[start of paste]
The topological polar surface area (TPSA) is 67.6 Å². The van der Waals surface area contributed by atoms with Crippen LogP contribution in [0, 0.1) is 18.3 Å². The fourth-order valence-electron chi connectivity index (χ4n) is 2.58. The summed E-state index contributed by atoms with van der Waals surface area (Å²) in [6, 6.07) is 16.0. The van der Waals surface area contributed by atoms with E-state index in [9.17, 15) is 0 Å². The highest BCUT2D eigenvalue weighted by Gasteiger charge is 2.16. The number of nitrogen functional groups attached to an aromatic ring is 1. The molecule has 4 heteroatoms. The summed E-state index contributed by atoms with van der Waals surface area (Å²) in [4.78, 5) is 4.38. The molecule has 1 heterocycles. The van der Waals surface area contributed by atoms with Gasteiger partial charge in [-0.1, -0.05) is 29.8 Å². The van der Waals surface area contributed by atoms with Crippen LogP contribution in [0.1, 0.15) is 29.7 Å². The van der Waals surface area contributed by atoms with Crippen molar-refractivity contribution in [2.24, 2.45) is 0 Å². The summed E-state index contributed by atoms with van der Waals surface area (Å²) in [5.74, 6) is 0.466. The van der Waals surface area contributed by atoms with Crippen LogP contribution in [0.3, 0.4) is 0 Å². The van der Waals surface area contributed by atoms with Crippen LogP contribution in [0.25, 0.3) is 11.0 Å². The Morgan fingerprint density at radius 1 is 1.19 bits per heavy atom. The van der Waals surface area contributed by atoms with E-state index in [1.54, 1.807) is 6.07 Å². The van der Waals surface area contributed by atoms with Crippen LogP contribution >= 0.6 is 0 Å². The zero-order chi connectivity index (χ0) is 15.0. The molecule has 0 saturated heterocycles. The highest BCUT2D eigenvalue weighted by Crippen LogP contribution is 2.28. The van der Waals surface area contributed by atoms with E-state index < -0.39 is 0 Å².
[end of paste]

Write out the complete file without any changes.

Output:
The topological polar surface area (TPSA) is 67.6 Å². The van der Waals surface area contributed by atoms with Crippen LogP contribution in [0, 0.1) is 18.3 Å². The fourth-order valence-electron chi connectivity index (χ4n) is 2.58. The summed E-state index contributed by atoms with van der Waals surface area (Å²) in [6, 6.07) is 16.0. The van der Waals surface area contributed by atoms with E-state index in [9.17, 15) is 0 Å². The highest BCUT2D eigenvalue weighted by Gasteiger charge is 2.16. The number of nitrogen functional groups attached to an aromatic ring is 1. The molecule has 4 heteroatoms. The summed E-state index contributed by atoms with van der Waals surface area (Å²) in [4.78, 5) is 4.38. The molecule has 1 heterocycles. The van der Waals surface area contributed by atoms with Gasteiger partial charge in [-0.1, -0.05) is 29.8 Å². The van der Waals surface area contributed by atoms with Crippen LogP contribution in [0.1, 0.15) is 29.7 Å². The van der Waals surface area contributed by atoms with Crippen molar-refractivity contribution in [2.24, 2.45) is 0 Å². The summed E-state index contributed by atoms with van der Waals surface area (Å²) in [5.74, 6) is 0.466. The van der Waals surface area contributed by atoms with Crippen LogP contribution in [0.3, 0.4) is 0 Å². The van der Waals surface area contributed by atoms with Crippen LogP contribution in [0.25, 0.3) is 11.0 Å². The Morgan fingerprint density at radius 1 is 1.19 bits per heavy atom. The van der Waals surface area contributed by atoms with E-state index in [1.54, 1.807) is 6.07 Å². The van der Waals surface area contributed by atoms with Crippen LogP contribution >= 0.6 is 0 Å². The zero-order chi connectivity index (χ0) is 15.0. The molecule has 0 saturated heterocycles. The highest BCUT2D eigenvalue weighted by Crippen LogP contribution is 2.28. The van der Waals surface area contributed by atoms with E-state index < -0.39 is 0 Å².